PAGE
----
Optimistic Overconfidence Overconfidence leads humans “to discount small probabilities, assume luck runs in their favor, and distort unattractive consequences.” See Donald R. Philbin, Jr., The One Minute Manager Prepares for Mediation: A Multidisciplinary Approach to Negotiation Preparation, 13 Harv. Negot. L. Rev., 249, 282 (2008). Partly this is the result of the “confirmation bias,” which states that people are more likely to seek information that supports their viewpoint than they are to seek information that supports their opponents’ cases. They construe new information to confirm their pre-existing beliefs about their odds of prevailing. (Birke and Fox, supra at 16)
Professionals like Tom and Fred have been shown to be overconfident in their own fields. In one study that presented “plaintiffs” and “defendants” and presented them with identical evidence, plaintiffs estimated the chance of success at 75% while a median defense estimate was 55%. Both sides were overconfident, but plaintiffs were more so. Why? Another cognitive bias is at work. The difference in outcome is caused by “loss aversion.” People prefer avoiding losses to achieving gains, so defendants are more conservative than plaintiffs. See Don Peters, IT TAKES TWO TO TANGO, AND TO MEDIATE: LEGAL CULTURAL AND OTHER FACTORS INFLUENCING UNITED STATES AND LATIN AMERICAN LAWYERS’ RESISTANCE TO MEDIATING COMMERCIAL DISPUTES, 9 Rich. J. Glob. L. Bus. 381, 402. Birke and Fox suggest, at p 20,supra that the remedy for overconfidence and related issues is consciously seeking objective data such as statistics to help evaluate cases.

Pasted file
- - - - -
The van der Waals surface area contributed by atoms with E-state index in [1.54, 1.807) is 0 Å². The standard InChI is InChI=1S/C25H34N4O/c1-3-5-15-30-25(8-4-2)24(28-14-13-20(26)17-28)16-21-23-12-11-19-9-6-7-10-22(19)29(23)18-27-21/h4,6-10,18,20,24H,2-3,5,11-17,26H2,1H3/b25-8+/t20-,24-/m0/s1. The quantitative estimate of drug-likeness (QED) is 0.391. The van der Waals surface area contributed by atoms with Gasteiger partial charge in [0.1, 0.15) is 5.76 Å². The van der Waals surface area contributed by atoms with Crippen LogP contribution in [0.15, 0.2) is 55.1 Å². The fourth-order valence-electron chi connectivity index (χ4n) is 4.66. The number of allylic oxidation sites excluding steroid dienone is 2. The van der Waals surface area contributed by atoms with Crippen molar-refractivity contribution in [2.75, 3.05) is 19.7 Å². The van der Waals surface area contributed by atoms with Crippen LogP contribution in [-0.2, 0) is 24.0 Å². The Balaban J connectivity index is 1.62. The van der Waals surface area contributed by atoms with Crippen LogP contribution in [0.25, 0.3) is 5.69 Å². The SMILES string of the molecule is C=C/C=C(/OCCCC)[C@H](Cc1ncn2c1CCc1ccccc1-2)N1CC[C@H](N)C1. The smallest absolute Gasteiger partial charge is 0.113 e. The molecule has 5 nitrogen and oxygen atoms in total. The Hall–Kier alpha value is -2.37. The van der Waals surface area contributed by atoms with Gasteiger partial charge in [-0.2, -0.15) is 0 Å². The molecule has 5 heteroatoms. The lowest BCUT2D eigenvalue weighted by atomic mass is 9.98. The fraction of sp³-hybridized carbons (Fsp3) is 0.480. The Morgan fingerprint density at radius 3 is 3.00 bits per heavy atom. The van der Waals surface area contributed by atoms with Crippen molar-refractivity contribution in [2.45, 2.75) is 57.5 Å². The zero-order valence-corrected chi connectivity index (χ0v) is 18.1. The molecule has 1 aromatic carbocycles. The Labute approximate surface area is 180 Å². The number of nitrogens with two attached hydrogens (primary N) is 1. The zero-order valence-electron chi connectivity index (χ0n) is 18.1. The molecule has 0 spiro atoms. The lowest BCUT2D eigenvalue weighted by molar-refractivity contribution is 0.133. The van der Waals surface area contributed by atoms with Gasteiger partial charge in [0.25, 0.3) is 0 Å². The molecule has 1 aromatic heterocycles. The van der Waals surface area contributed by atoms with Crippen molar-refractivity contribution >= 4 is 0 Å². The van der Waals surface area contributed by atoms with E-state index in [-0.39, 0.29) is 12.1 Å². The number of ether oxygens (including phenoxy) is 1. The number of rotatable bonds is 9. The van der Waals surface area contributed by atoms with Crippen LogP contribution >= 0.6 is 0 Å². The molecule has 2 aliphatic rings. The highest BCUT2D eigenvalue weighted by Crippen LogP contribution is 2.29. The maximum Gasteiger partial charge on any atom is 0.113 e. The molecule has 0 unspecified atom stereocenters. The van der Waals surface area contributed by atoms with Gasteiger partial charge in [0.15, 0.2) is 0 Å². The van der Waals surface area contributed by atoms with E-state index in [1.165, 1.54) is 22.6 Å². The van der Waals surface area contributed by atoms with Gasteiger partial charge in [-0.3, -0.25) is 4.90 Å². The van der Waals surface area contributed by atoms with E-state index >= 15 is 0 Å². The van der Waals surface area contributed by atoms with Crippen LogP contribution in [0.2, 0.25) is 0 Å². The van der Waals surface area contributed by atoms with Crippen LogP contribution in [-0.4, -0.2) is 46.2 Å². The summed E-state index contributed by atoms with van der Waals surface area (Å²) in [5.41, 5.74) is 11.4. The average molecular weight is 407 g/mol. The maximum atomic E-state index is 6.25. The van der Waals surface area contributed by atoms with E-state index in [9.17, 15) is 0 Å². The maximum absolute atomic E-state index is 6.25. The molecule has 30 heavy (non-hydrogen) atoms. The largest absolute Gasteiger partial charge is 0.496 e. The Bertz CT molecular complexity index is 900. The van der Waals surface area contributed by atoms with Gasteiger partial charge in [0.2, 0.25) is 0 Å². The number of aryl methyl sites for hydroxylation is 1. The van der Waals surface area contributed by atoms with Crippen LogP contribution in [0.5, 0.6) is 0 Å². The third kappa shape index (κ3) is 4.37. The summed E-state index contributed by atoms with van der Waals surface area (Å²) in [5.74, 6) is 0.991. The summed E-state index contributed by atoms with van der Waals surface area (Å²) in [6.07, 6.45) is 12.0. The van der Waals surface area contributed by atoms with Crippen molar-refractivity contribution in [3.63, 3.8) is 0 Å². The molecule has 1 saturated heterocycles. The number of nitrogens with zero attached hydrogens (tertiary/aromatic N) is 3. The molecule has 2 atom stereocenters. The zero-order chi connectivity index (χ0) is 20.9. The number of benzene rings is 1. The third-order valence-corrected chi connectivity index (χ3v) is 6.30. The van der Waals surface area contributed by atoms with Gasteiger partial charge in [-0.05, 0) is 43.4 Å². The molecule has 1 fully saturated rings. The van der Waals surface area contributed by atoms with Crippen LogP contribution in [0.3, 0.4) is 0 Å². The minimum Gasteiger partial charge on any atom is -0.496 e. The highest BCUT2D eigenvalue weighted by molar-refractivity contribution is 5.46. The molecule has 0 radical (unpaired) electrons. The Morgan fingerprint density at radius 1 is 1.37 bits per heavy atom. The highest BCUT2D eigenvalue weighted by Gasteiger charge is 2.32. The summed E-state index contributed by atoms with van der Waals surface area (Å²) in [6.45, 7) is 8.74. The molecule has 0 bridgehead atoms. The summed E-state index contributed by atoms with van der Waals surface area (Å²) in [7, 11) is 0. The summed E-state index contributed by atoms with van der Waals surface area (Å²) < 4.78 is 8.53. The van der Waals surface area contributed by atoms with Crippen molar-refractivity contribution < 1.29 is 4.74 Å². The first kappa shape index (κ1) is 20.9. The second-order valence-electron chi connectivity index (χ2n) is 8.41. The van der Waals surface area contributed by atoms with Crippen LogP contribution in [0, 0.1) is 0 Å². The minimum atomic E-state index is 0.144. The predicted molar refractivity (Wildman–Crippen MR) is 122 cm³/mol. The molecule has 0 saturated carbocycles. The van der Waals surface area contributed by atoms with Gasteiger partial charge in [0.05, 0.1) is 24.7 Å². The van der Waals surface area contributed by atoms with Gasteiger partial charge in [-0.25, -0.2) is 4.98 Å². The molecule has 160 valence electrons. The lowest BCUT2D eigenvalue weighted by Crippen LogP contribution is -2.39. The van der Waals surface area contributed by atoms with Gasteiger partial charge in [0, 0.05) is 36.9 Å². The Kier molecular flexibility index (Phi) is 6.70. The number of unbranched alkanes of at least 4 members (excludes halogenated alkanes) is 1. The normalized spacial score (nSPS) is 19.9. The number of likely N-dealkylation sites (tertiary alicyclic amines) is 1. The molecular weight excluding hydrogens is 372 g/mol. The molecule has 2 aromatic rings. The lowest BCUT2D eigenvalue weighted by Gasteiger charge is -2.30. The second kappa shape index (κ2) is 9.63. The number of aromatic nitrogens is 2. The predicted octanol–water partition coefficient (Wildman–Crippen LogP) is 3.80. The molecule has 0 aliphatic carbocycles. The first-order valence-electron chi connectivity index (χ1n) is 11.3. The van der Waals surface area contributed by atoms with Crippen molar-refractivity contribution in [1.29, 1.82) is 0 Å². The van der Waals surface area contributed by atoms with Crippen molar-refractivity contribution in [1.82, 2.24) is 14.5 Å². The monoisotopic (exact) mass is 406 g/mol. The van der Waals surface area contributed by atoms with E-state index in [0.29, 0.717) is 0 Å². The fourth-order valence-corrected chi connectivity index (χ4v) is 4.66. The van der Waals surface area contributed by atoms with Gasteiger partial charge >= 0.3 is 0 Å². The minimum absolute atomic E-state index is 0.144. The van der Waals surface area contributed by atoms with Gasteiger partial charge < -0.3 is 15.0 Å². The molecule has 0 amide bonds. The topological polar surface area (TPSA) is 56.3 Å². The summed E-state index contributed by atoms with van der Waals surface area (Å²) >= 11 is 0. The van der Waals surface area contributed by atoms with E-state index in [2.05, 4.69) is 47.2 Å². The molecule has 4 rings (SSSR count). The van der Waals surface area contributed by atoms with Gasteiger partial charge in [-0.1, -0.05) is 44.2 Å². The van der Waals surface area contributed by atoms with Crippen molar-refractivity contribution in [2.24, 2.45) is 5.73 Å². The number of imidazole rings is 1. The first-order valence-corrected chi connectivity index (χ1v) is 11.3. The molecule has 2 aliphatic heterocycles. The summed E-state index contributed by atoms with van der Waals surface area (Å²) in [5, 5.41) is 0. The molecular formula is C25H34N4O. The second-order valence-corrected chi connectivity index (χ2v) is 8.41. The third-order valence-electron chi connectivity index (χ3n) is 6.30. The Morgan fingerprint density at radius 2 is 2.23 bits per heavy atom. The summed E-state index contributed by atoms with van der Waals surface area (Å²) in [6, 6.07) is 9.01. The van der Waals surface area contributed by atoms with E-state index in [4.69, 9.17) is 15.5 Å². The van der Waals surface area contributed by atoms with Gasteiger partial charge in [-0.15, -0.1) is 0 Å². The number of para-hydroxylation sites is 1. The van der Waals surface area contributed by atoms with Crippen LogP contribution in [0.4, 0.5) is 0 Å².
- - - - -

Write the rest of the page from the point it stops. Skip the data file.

The “sunk costs” fallacy: Another bias that can impede settlement is the “fallacy of sunk costs” – the “greater tendency to continue an endeavor once an investment in money, effort, or time has been made,” (Arkes, Hal R., Peter Ayton, “The Sunk Cost and Concorde Effects: Are Humans Less Rational Than Lower Animals?” Psychological Bulletin 1999, Vol. 125, No. 5, 591-600).